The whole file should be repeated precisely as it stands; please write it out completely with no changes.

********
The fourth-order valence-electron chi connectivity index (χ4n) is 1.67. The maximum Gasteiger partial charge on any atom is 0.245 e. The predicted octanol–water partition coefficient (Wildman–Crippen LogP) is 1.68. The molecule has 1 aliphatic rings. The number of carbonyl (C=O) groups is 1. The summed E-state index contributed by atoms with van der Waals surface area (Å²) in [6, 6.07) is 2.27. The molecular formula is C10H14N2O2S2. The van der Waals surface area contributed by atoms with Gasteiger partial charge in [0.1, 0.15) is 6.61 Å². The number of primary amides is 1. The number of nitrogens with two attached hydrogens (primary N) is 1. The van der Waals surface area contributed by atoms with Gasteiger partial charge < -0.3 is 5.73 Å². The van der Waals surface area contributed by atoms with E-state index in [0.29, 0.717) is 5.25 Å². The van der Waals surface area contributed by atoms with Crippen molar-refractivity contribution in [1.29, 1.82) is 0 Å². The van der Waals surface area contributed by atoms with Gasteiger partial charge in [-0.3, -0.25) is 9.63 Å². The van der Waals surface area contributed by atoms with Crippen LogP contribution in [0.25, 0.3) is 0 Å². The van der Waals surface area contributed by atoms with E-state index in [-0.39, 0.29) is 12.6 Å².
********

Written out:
The fourth-order valence-electron chi connectivity index (χ4n) is 1.67. The maximum Gasteiger partial charge on any atom is 0.245 e. The predicted octanol–water partition coefficient (Wildman–Crippen LogP) is 1.68. The molecule has 1 aliphatic rings. The number of carbonyl (C=O) groups is 1. The summed E-state index contributed by atoms with van der Waals surface area (Å²) in [6, 6.07) is 2.27. The molecular formula is C10H14N2O2S2. The van der Waals surface area contributed by atoms with Gasteiger partial charge in [0.1, 0.15) is 6.61 Å². The number of primary amides is 1. The number of nitrogens with two attached hydrogens (primary N) is 1. The van der Waals surface area contributed by atoms with Gasteiger partial charge < -0.3 is 5.73 Å². The van der Waals surface area contributed by atoms with E-state index in [0.29, 0.717) is 5.25 Å². The van der Waals surface area contributed by atoms with Crippen molar-refractivity contribution in [1.29, 1.82) is 0 Å². The van der Waals surface area contributed by atoms with Gasteiger partial charge in [-0.3, -0.25) is 9.63 Å². The van der Waals surface area contributed by atoms with Crippen LogP contribution in [0.25, 0.3) is 0 Å². The van der Waals surface area contributed by atoms with E-state index in [-0.39, 0.29) is 12.6 Å².